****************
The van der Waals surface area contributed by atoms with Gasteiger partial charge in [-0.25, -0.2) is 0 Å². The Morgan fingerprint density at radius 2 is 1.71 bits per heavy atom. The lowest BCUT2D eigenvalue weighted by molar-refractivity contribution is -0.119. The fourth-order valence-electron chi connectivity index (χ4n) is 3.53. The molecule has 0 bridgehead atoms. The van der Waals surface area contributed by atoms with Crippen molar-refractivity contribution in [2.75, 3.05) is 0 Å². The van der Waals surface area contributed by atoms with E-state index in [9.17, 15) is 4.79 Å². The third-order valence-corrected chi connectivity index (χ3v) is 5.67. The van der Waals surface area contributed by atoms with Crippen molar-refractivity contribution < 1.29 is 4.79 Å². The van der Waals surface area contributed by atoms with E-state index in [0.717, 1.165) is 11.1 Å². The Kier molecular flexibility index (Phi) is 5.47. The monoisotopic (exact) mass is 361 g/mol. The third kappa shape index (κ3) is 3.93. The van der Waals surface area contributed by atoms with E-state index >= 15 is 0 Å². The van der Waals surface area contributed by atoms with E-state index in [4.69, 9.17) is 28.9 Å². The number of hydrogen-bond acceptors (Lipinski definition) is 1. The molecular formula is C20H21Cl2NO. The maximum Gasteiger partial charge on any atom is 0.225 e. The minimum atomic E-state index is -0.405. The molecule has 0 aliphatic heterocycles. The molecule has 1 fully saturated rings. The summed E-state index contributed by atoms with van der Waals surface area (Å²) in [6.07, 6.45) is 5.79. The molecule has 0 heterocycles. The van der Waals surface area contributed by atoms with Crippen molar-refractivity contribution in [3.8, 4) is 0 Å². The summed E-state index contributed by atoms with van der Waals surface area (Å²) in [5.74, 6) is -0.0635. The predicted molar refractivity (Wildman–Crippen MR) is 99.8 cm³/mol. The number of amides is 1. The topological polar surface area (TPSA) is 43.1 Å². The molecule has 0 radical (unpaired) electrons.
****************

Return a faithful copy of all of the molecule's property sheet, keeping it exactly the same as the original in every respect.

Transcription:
The van der Waals surface area contributed by atoms with Gasteiger partial charge in [-0.25, -0.2) is 0 Å². The Morgan fingerprint density at radius 2 is 1.71 bits per heavy atom. The lowest BCUT2D eigenvalue weighted by molar-refractivity contribution is -0.119. The fourth-order valence-electron chi connectivity index (χ4n) is 3.53. The molecule has 0 bridgehead atoms. The van der Waals surface area contributed by atoms with Crippen molar-refractivity contribution in [2.75, 3.05) is 0 Å². The van der Waals surface area contributed by atoms with E-state index in [9.17, 15) is 4.79 Å². The third-order valence-corrected chi connectivity index (χ3v) is 5.67. The van der Waals surface area contributed by atoms with Crippen molar-refractivity contribution < 1.29 is 4.79 Å². The van der Waals surface area contributed by atoms with E-state index in [0.717, 1.165) is 11.1 Å². The Kier molecular flexibility index (Phi) is 5.47. The monoisotopic (exact) mass is 361 g/mol. The third kappa shape index (κ3) is 3.93. The van der Waals surface area contributed by atoms with E-state index >= 15 is 0 Å². The van der Waals surface area contributed by atoms with E-state index in [4.69, 9.17) is 28.9 Å². The number of hydrogen-bond acceptors (Lipinski definition) is 1. The molecular formula is C20H21Cl2NO. The maximum Gasteiger partial charge on any atom is 0.225 e. The minimum atomic E-state index is -0.405. The molecule has 0 aliphatic heterocycles. The molecule has 1 fully saturated rings. The summed E-state index contributed by atoms with van der Waals surface area (Å²) in [6.07, 6.45) is 5.79. The molecule has 0 heterocycles. The van der Waals surface area contributed by atoms with Crippen molar-refractivity contribution in [3.8, 4) is 0 Å². The summed E-state index contributed by atoms with van der Waals surface area (Å²) in [5.74, 6) is -0.0635. The predicted molar refractivity (Wildman–Crippen MR) is 99.8 cm³/mol. The number of amides is 1. The topological polar surface area (TPSA) is 43.1 Å². The molecule has 0 radical (unpaired) electrons.